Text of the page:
The differences in what men and women look for in a long-term partner have narrowed to a degree over the course the last two decades, but overall mate preferences continue to reflect evolutionary principles, according to a study published in the journal Evolutionary Psychological Science.
According to theory in the often-controversial field of evolutionary psychology, men and women are attracted to different traits in the opposite sex because of differences in effective reproductive strategies. From the evolutionary perspective, men’s primary challenge is to identify a mate who is physically capable of bearing healthy children. Therefore, men tend to be attracted to indicators of fertility, including youth and aspects of physical beauty related to good health (such as an even skin tone and facial symmetry). From the same perspective, women’s main concern is identifying a mate with the ability and desire to provide for the material safety of her children.
As a result, women are thought to be attracted to men with signs of social and economic security (such as status and wealth) and physical traits related to the ability to be economically productive (such as strength). A number of major studies have found sex differences in mate preferences reflecting these predictions, but it has also been suggested that these differences have grown smaller over time as a result of growing gender equality.
Two psychologists from the University of Amsterdam, Jens Bech-Sorensen and Thomas Pollet, sought to study changes in sex differences in mate preference by replicating a classic study in evolutionary psychology. The original study, published in 1994, assessed differences in men’s and women’s preferences for marriage partners on 12 dimensions (such as age, attractiveness, and sexual experience) in a large nationally-representative US sample. The new study revisited the same questions twenty years later in a sample of 522 US residents recruited on the internet.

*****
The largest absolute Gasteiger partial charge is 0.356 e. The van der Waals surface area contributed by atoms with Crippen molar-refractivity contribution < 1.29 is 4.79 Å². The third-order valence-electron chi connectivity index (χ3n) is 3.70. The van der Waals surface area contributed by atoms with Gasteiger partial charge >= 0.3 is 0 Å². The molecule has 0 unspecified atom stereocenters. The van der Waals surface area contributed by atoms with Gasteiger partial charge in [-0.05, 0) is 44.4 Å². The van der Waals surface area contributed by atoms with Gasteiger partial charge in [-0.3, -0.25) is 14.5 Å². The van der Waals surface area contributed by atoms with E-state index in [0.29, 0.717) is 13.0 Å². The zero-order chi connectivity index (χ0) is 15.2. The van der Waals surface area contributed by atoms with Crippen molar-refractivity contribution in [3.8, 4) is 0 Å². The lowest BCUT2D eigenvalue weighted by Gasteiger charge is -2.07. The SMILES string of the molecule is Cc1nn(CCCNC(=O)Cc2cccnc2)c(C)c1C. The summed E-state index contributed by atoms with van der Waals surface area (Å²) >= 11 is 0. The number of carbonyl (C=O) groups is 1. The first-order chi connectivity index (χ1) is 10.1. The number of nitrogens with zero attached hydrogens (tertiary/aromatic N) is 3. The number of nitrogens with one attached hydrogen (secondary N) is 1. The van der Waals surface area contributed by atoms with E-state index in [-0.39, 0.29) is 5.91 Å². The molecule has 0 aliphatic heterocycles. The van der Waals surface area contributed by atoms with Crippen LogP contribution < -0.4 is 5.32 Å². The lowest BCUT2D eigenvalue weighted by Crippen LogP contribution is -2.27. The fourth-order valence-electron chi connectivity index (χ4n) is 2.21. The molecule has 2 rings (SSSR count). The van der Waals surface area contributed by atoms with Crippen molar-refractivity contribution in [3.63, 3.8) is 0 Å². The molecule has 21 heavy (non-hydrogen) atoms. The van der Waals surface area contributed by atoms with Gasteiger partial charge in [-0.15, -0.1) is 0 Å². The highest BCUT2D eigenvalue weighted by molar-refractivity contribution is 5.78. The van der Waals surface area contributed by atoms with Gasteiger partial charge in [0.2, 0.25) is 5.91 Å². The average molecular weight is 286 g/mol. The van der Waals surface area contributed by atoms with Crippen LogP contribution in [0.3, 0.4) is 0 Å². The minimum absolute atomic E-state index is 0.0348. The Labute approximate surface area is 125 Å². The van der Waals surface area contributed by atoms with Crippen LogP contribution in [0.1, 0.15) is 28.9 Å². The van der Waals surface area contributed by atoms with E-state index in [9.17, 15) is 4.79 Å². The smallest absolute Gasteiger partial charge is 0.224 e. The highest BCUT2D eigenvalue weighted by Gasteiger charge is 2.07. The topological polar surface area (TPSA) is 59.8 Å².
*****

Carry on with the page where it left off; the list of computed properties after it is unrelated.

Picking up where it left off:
The extent of sex differences was significantly smaller in the new sample than in the old sample on four dimensions. Men were more likely than women to be willing to marry someone 5 years or more younger than themselves, and also more willing to marry someone earning less money than themselves, in both 1994 and 2014, but the size of both of these gaps was smaller in 2014. In 1994, men were more likely than women to say they would marry someone of a different race or to marry someone with less education than themselves, but by 2014 there were no differences between men and women on these dimensions.
Sex differences increased on only one dimension. Women were more likely than men to say they would marry someone who had previously been married, while there had been no difference between men and women on that dimension in 1994. The largest sex differences at both times were for age and employment preferences, with women continuing to prefer older and employed mates, and men continuing to prefer younger mates.
The study authors conclude that evolutionary factors continue to influence how people choose long-term partners, but that social change has probably influenced them as well. While the debate over applying evolutionary principles to human mate selection will continue, the evidence is growing that both biology and culture play a role determining what people find attractive.
“Our findings are in line with the argument that evolved mate preferences exist, while also highlighting that these preferences are likely malleable to socioeconomic temporal trends,” the researchers concluded.